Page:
Don Bauder 7:49 p.m., May 22
The lights came up and Ernest Borgnine stood center stage, his hat brim throwing a knifelike shadow across his face. Just give his barrel chest an excuse to bulge and someone in the crowd would have lost an eye when the buttons on his silk shirt began to pop. Effortlessly freeing his door jamb-widening shoulders from the jacket draped over them, Borgnine lifted his head and, parting his lips to smile, revealed his rugged gap-toothed grin.
It was a one-man flop called An Offer You Can’t Refuse that passed through Chicago on its way to nowhere. Borgnine starred as a Mafia chieftain. A critic friend with tickets called asking if I wanted to occupy the “plus one” next to him. How many chances does one get to see Ernest Borgnine on stage? I was there faster than it took Fuji to head for the hills.
Ernest Borgnine died Sunday from kidney failure. He was 95. And then there was Mickey Rooney. Who else is left from Hollywood’s Golden Age?
Peripheral fans will probably remember Borgnine for two roles: Momma’s boy Marty, for which he took home an Oscar, and Quentin McHale, the wisecracking skipper of the PT73 on television’s McHale’s Navy. Marty’s call-and-response exchange of desperation and loneliness with his weasely sidekick Ange (Joe Mantell), struck a chord with theatergoers. McHale was Ernie’s desperate attempt to keep his career going at a time when actors, especially those in possession of an Academy Award, were looked down upon for appearing on television. (Does it count that McHale’s Navy spawned two theatrical features?)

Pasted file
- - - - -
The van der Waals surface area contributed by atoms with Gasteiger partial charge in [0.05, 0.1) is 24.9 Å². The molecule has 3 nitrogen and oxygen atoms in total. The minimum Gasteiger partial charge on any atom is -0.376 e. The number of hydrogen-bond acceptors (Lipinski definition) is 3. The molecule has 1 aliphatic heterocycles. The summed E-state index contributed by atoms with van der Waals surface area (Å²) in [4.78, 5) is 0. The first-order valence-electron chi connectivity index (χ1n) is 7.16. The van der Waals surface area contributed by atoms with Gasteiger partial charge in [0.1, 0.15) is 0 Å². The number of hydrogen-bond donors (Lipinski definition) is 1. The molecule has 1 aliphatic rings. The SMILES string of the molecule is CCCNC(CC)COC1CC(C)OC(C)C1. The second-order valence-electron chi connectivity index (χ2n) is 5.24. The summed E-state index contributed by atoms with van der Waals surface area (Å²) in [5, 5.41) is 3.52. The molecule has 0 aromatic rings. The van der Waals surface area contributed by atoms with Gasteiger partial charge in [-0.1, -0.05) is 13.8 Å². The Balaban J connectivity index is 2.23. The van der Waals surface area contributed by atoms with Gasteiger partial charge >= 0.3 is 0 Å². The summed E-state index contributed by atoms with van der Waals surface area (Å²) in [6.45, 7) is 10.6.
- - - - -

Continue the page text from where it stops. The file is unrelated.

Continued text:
He was at his best playing muscle-bound slobs whose piggish behavior forever found them sentenced to life’s perimeter. Below are a few favored images of Mr. Borgnine from my private collection. (Does anyone have the shot that ran for years in The National Enquirer of Ernie applying wife Tova's face cream to the cheeks of Marty Allen? I seem to have misplaced mine.)
It was a great run, Ernie. Rest in peace!